This year’s tables reveal a growing divide between the industry’s haves and have-nots


The top line figures from Building’s annual listing of the UK’s 150 biggest contractors and housebuilders make for encouraging reading for the firms involved, if not the industry as a whole. While overall construction output fell 8% in 2012, revenues among the 150 biggest firms in the sector rose by 2.9%, from £79.97bn in 2011 to £82.29bn, following an increase of 3% between 2010 and 2011.

It may be of little comfort to small and medium-sized companies, but this disparity between how the industry’s biggest players perform and construction as a whole is to be expected. “When the market is buoyant, every man and his dog gets a piece of the action, but when the market shrinks or gets tighter the majors take a bigger share,” says Tony Williams, an analyst at Building Value.

What is also evident from this year’s listing is that performance varies significantly between sectors. So who have been the winners and losers?

Revenues from traditional contracting work among the 150 were down a further 1.7% in 2012 - to £44.04bn from £44.79bn in 2011 - having recorded declines every year since the financial crisis began in 2008. And it should be remembered that these big firms are almost certainly doing better than the smaller ones.

Conversely, the last year saw a significant comeback by the UK’s biggest housebuilders, which partly explains why revenues among the top 150 are up overall. Between 2011 and 2012, housing revenues among the top 150 increased 16.8%, from £12.56bn to £14.67bn, although housing turnover is still some way off the pre-crash peak of £24.40bn recorded in 2006.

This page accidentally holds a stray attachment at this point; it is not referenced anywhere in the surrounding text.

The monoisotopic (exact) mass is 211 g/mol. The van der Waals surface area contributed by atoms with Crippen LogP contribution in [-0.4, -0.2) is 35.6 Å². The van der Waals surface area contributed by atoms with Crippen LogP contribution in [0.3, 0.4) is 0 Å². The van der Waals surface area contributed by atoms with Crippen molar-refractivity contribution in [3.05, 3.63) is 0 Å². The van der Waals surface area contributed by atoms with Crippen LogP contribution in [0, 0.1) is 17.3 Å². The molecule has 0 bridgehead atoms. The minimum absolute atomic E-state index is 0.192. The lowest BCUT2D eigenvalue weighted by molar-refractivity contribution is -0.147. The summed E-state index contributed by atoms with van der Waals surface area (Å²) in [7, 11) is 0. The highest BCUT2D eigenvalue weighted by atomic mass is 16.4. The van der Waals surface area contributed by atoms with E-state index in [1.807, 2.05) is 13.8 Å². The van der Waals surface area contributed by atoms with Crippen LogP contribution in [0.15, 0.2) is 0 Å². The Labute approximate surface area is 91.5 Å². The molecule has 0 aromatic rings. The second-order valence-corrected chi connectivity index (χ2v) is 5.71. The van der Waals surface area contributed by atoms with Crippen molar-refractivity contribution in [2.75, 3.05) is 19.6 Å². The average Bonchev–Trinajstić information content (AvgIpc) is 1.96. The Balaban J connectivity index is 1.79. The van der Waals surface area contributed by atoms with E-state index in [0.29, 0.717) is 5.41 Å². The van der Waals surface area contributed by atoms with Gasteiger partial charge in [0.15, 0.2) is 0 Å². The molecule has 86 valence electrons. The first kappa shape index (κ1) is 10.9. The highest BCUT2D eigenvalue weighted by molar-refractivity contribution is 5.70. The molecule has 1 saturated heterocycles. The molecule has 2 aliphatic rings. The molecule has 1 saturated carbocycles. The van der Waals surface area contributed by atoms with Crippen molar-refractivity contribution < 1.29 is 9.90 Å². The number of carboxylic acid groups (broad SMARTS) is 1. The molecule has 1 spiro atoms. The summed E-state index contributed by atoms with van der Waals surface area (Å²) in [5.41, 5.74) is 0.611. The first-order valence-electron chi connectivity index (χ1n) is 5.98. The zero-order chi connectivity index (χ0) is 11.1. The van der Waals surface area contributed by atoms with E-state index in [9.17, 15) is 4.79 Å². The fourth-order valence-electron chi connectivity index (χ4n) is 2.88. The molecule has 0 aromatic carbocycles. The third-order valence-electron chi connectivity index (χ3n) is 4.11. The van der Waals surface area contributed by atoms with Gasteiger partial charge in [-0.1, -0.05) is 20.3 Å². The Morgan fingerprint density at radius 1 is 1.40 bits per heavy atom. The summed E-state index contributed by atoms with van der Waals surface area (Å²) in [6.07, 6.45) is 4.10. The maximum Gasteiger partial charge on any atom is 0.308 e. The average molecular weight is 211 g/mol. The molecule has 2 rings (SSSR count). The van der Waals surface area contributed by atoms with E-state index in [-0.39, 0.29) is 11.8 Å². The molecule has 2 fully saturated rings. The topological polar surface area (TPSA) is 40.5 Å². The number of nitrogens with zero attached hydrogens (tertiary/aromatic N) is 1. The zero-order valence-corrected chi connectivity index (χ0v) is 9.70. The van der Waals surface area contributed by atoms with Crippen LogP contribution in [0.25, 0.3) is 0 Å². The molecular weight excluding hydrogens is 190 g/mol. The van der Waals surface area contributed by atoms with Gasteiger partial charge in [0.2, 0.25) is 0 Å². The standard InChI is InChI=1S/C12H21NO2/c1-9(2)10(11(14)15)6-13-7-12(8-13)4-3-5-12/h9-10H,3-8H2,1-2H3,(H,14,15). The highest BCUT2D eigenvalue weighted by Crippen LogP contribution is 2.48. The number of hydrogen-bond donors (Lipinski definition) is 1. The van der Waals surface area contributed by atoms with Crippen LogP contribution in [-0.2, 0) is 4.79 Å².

The big companies have been switching more towards services. There are higher margins, longer-term revenue streams and less risk

Stephen Rawlinson, Whitman Howard

What’s more, it is already pretty clear that the big housebuilders’ 2012 success was no flash in the pan. Earlier this month a clutch of volume housebuilders reported strong results and trading conditions boosted by government efforts to stimulate the market.

For instance, Barratt said it beat market expectations during the first six months of 2013, with its sales rate up 17.9% on the previous year, and Taylor Wimpey said it would report increasing profit for the first half of 2013. Similarly, Bovis Homes reported a 40% increase in private reservations in the first half of 2013 compared with the same period in 2012.

Once again, however, the experience of the big firms differs significantly from the private housing sector as a whole. “Despite all the government policies to stimulate housebuilding, private starts fell by 7% last year,” says Noble Francis, economics director at the Construction Products Association (CPA). “However there is a big difference between what’s happening at major housebuilders and SMEs. The major housebuilders all reported that they’d increased units and had margins around 10%-12% last year. The majority of those are focusing their work around Greater London and the South-east, where you’ve got higher prices as well.”

This year’s top 150 also shows that revenues for services and facilities management (FM) work were up significantly in 2012, following strong growth in 2011.

The combined revenues for services and FM came to £19.61bn in 2012, compared with £18.41bn in 2011 and £16.84bn in 2010. What’s more, services and FM work increasingly constitutes a greater proportion of the top 150’s overall revenue. Back in 2007, the sector accounted for just 15% of the total compared with 24% last year.